On the one hand Wagenfeld knew how to defend himself, was sure in himself of what he was doing in terms of the formal expression of his work for Schott & Gen., “No Moholy.”, he replied, “What we wanted was a romantic understanding of form which couldn’t be correctly translated into any material. So I had to go out from what I saw in the glass works. The original form of the glass is the drop and from this drop I’m going out now and try to find the new, organic form” And lest we forget, the glass domes of the 1924 lamp were produced by Schott & Gen. Not only was Wagenfeld developing as a designer, but he was assisting Schott & Gen develop as a manufacturer.
And on the other.
As we learn from Wilhelm Wagenfeld: Lamps, following the development of the lamp Walter Gropius decided to present it at the 1924 Grassimesse, Wagenfeld himself, like any good student, manning the stand, and armed with some 30 examples for sale. And subsequently noting that although the stand position was good and interest amongst visitors was high, sales were low…. something of which all design students should take note, success can take time, even fifty or sixty years after presenting your work at a fair, but it can come. The reason for the lack of sales being, according to Wagenfeld, the price: although conceived to be produced by industry, industry as such didn’t exist in 1924, industry was still largely craft, and thereby the 1924 lamp demanded a price that reflected its manual production process, rather than one its industrial philosophy and ideals indicated. Only later in Bauhaus Dessau, and through cooperations with, and staying in context of lighting, Leipzig based Kandem was it possible to produce in an industrial fashion with the associated price advantages. Wilhelm Wagenfeld wasn’t there and so it was left to the likes of Marianne Brandt, Hermann Gautel or Hin Bredendieck to realise the necessary designs.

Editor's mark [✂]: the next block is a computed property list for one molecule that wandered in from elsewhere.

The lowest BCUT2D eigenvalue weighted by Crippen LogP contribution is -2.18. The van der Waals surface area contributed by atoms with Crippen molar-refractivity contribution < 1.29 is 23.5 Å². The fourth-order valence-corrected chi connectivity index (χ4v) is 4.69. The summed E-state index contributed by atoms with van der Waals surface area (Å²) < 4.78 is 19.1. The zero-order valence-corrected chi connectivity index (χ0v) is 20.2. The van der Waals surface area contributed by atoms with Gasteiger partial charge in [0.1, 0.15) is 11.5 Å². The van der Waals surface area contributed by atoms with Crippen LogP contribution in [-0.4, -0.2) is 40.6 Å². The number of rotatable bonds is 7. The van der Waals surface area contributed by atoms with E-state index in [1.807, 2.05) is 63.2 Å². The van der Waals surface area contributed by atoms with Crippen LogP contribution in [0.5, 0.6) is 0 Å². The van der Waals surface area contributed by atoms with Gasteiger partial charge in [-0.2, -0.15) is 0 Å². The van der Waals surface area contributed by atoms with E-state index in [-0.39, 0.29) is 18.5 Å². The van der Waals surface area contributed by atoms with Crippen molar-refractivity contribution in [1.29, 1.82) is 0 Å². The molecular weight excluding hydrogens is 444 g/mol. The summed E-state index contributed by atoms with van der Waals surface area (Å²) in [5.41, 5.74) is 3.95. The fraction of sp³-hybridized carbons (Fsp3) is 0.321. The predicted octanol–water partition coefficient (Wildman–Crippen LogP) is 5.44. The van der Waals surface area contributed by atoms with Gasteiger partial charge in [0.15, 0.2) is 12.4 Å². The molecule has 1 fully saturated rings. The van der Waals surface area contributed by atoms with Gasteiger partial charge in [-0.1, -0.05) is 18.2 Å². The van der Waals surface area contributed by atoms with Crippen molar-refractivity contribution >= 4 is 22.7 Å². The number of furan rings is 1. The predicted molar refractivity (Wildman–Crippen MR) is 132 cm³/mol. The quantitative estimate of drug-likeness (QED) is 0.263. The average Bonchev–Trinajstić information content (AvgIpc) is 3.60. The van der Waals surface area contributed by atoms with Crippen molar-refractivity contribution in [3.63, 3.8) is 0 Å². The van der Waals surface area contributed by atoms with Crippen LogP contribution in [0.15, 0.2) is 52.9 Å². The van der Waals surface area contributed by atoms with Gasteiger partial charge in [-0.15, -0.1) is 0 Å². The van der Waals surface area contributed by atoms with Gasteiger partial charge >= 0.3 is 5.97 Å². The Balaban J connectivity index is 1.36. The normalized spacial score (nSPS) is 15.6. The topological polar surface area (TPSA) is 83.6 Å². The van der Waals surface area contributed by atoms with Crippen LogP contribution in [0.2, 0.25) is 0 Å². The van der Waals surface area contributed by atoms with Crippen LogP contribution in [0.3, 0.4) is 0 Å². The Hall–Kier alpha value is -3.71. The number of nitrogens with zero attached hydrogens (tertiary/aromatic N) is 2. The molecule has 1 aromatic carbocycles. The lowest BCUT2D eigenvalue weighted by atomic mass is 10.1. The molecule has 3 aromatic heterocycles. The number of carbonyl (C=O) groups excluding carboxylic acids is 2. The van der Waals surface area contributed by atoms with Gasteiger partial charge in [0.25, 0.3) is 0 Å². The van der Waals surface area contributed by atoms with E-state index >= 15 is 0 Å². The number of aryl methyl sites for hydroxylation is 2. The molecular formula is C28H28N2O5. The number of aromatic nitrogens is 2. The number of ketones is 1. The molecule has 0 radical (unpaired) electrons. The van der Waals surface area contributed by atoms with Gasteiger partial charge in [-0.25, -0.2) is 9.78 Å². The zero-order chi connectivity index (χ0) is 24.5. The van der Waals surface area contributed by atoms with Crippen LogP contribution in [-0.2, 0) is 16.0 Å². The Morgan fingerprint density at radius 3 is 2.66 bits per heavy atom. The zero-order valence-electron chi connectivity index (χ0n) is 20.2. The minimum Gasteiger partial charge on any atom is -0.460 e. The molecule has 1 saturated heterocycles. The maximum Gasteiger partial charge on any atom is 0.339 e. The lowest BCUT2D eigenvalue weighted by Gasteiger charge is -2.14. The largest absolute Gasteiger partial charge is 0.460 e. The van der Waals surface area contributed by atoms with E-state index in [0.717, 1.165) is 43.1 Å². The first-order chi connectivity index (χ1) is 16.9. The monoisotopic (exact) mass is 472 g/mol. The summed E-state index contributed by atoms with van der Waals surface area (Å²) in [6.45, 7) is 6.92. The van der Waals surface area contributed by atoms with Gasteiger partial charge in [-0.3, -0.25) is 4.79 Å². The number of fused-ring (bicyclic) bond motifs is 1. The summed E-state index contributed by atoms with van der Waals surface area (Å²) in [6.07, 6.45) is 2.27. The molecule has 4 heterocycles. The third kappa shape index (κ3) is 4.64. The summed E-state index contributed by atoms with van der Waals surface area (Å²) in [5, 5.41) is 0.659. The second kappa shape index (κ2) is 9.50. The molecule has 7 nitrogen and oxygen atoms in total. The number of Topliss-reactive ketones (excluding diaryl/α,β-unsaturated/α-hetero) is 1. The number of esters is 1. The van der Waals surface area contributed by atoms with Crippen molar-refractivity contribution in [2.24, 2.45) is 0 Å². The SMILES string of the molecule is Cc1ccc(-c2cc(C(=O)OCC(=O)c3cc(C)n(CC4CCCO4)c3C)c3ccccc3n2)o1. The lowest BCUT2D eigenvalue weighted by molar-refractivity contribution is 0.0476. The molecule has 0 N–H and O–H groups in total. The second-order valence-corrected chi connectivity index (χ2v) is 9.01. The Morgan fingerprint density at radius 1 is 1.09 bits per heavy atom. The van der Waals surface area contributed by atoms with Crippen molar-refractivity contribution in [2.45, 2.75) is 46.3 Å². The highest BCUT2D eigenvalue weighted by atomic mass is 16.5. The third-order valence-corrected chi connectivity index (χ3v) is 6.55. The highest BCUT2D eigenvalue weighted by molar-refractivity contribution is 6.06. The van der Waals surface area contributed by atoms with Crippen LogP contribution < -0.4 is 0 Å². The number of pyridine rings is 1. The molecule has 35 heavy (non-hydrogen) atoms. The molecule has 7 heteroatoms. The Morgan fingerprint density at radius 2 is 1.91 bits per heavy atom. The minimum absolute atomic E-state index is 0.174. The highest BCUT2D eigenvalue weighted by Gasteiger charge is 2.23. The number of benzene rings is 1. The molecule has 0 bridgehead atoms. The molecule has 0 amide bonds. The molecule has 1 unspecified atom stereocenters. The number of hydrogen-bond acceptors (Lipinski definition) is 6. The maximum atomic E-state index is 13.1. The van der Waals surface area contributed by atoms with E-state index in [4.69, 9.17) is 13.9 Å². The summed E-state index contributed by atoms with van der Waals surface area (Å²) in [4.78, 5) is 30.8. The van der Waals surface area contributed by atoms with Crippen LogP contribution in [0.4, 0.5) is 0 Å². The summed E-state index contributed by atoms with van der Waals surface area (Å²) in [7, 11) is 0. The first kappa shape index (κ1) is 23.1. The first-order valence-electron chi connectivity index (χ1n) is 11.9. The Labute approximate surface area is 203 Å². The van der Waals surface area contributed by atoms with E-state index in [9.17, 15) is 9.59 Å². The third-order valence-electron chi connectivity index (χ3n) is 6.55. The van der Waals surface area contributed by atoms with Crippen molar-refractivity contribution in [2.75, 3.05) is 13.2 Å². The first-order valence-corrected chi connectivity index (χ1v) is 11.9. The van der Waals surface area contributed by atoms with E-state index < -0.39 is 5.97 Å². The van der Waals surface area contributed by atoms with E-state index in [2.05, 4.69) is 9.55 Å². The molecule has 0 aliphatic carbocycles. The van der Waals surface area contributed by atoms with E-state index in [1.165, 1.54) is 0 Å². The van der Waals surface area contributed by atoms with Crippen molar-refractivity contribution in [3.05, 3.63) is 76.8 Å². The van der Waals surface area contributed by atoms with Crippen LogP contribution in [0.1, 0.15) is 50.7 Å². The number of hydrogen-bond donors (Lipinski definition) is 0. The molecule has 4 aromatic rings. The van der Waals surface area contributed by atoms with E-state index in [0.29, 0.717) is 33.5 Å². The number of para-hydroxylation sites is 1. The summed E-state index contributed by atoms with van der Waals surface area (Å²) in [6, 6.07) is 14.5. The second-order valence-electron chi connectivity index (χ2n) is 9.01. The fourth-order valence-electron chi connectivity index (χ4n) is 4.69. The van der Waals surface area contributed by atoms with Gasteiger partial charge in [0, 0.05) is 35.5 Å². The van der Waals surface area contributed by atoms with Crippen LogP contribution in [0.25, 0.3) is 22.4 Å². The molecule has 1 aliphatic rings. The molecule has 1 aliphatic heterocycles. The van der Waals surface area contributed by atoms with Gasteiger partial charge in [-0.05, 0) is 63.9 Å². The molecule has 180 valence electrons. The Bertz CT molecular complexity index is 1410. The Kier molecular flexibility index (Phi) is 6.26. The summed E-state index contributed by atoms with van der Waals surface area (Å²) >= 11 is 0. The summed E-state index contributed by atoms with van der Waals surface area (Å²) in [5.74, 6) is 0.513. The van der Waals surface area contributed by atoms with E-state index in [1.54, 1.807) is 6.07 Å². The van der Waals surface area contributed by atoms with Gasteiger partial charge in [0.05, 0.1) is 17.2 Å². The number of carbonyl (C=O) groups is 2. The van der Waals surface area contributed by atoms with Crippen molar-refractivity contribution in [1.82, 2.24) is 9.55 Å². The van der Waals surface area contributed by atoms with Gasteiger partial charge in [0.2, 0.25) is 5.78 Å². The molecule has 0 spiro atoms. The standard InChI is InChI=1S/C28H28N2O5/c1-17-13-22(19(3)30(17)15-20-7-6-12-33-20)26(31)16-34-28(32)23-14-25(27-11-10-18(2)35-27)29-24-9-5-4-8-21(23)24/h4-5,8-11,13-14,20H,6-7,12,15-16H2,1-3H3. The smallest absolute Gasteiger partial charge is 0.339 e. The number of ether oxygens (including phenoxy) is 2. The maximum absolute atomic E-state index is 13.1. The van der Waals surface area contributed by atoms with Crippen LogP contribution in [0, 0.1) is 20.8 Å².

Wilhelm Wagenfeld was however with the likes of Lindner and where he was able to achieve not only industrial production of lighting on a scale, one presumes, inconceivable at Bauhaus, but for all to realise everyday, accessible affordable objects, objects which responded to the practical, emotional, industrial, cultural and economic needs of the time. The utilitarian ethos of Volksbedarf statt Luxusbedarf, Everyday Needs not Luxury, may be associated with the Hannes Meyer Dessau era, but also, +/-, and generalising to point of falsehood, sums up a core part of the intention of Bauhaus, or at least after Gropius had overcome his craft fixation.
“Wagenfeld what are you doing?! You’re betraying Bauhaus!” ? Or just offending Moholy-Nagy’s obsession with the primacy of geometric forms?
Viewing Wilhelm Wagenfeld: Lamps one tends towards an answer, and a much better understanding of why Gropius could consider Wagenfeld a Bauhaus model case.